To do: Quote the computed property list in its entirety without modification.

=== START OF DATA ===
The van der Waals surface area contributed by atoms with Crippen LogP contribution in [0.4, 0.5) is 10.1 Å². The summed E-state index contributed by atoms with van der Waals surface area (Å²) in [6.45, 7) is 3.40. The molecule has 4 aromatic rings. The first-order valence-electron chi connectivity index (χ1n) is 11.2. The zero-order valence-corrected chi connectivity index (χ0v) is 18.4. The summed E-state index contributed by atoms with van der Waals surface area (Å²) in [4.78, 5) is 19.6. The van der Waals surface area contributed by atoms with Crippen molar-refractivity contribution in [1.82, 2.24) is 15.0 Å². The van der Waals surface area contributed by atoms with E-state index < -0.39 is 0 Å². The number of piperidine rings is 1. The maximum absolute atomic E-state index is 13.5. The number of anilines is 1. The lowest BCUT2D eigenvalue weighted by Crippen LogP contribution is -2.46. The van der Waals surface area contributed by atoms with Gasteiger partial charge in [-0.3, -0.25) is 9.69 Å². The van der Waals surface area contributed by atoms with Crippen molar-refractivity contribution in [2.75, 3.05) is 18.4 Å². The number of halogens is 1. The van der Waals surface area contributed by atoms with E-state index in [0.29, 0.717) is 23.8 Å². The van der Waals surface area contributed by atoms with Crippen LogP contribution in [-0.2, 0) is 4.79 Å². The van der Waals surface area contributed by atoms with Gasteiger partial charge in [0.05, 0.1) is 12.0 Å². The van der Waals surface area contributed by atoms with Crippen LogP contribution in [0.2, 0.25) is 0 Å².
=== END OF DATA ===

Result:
The van der Waals surface area contributed by atoms with Crippen LogP contribution in [0.4, 0.5) is 10.1 Å². The summed E-state index contributed by atoms with van der Waals surface area (Å²) in [6.45, 7) is 3.40. The molecule has 4 aromatic rings. The first-order valence-electron chi connectivity index (χ1n) is 11.2. The zero-order valence-corrected chi connectivity index (χ0v) is 18.4. The summed E-state index contributed by atoms with van der Waals surface area (Å²) in [4.78, 5) is 19.6. The van der Waals surface area contributed by atoms with Crippen molar-refractivity contribution in [1.82, 2.24) is 15.0 Å². The van der Waals surface area contributed by atoms with E-state index < -0.39 is 0 Å². The number of piperidine rings is 1. The maximum absolute atomic E-state index is 13.5. The number of anilines is 1. The lowest BCUT2D eigenvalue weighted by Crippen LogP contribution is -2.46. The van der Waals surface area contributed by atoms with Gasteiger partial charge in [-0.3, -0.25) is 9.69 Å². The van der Waals surface area contributed by atoms with Crippen molar-refractivity contribution in [2.75, 3.05) is 18.4 Å². The number of halogens is 1. The van der Waals surface area contributed by atoms with E-state index in [0.29, 0.717) is 23.8 Å². The van der Waals surface area contributed by atoms with Crippen LogP contribution in [-0.2, 0) is 4.79 Å². The van der Waals surface area contributed by atoms with Gasteiger partial charge in [0.05, 0.1) is 12.0 Å². The van der Waals surface area contributed by atoms with Crippen LogP contribution in [0.2, 0.25) is 0 Å².